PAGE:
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New Akamai State of Internet report focuses on gaming threats

Bangalore, June 15 2019: Which two attack vectors account for almost 90% of web application attacks? How does an openly available $20 tool help criminals as young as 14 make thousands of dollars a week? Akamai's new State of the Internet / Security report, Web Attacks and Gaming Abuse, shares results from a 17-month analysis of Internet traffic in this criminally lucrative sector. The insights are valuable and include:
- How web attacks are evolving
- The latest trends in credential abuse and gaming
- 3 lessons about working with security teams.
This instalment of State of the Internet / Security examines credential stuffing and web application attack trends over the last 17 months, with a focus on the gaming industry. One reason gaming is so lucrative is the trend of adding easily commoditized items for gamers to consume, such as cosmetic enhancements, special weapons, or other related items. Gamers are also a niche demographic known for spending money, so their financial status makes them tempting targets. We began collecting credential abuse data at the beginning of November 2017 and chose to use the same period with our application attack data to make direct comparisons between plots easier for readers.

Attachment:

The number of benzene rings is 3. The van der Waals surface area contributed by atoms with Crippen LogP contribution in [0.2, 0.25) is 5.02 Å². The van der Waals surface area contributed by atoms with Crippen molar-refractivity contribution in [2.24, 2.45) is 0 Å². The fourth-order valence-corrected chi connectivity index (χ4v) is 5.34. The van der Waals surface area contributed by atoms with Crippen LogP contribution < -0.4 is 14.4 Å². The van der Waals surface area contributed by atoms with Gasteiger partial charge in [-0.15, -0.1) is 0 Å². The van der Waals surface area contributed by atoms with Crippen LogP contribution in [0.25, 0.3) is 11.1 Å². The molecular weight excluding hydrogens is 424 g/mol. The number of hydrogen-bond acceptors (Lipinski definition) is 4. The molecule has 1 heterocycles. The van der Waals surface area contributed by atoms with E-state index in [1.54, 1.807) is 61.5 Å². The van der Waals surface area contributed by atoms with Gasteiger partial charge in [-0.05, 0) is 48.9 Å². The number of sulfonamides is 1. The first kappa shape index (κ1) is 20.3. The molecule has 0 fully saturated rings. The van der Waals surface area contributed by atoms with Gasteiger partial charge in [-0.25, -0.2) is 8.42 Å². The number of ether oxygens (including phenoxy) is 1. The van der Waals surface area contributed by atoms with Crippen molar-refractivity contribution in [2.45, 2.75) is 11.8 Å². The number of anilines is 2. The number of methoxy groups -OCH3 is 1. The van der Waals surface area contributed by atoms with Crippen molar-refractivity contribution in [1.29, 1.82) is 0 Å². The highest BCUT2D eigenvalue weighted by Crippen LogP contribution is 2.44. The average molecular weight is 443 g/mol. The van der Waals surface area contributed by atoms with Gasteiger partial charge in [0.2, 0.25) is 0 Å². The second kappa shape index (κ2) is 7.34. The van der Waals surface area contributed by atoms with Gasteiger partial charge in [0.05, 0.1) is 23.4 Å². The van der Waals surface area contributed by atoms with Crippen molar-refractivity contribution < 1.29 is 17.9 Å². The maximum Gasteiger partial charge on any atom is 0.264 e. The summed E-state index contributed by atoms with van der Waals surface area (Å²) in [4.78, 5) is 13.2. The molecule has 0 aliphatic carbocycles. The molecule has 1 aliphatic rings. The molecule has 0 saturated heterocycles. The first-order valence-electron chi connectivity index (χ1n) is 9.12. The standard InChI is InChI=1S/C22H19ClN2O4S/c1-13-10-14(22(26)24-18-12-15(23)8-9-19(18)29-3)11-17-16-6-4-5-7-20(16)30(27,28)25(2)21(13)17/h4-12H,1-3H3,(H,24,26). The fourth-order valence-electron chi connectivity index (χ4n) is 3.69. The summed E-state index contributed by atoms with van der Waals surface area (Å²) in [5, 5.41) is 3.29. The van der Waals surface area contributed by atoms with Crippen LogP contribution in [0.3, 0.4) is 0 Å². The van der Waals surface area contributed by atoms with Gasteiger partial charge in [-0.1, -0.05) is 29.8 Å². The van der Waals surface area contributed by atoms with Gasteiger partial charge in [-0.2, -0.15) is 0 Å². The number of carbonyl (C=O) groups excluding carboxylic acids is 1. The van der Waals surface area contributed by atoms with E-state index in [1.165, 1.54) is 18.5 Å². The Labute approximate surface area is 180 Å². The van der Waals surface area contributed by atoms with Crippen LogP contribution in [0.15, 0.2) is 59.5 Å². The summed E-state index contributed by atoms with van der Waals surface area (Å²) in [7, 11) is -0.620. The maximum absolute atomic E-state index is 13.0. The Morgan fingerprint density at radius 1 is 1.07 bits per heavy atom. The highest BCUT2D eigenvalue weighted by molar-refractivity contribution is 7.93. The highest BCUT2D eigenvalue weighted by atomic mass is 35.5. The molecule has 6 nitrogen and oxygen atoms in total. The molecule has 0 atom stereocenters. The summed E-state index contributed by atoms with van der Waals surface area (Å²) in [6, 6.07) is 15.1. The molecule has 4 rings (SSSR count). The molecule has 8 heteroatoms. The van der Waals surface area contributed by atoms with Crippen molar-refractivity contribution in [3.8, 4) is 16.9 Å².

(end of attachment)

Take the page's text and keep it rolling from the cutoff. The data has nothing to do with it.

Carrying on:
Credential abuse is nothing new for the gaming industry, where virtually any gamer can share an anecdote about an account that has been taken over due to credential stuffing attacks. Over the 17-month period, Akamai witnessed 55 billion credential stuffing attacks — showing that no industry is immune to them. The gaming industry alone saw 12 billion of those attacks, marking it as a growing target for criminals looking to make a quick buck. For now, attackers see credential abuse as a low-risk venture with potential for a high payout, and these types of attacks are likely to increase for the foreseeable future.
When we look at web attack data historically observed by Akamai, 89.9% of the attacks fall into one of two categories: SQL Injections (SQLi) and Local File Inclusion (LFI) attacks. The data over this same 17-month period shows that SQLi have continued to grow at an alarming rate as an attack vector. While we can see that the attacks escalated with the holiday shopping season, they never returned to their previous levels.
Akamai observed 55 billion credential stuffing attacks over 17 months; 12 billion of those attacks targeted the gaming industry
|• United States is still the top source for credential stuffing attacks, followed by Russia; however, when we look at the source countries for credential stuffing attacks against the gaming industry only, Russia takes the top spot
• In our 17-month data set, SQL Injections now represent nearly two-thirds of all web application attacks.

Read full report here




    


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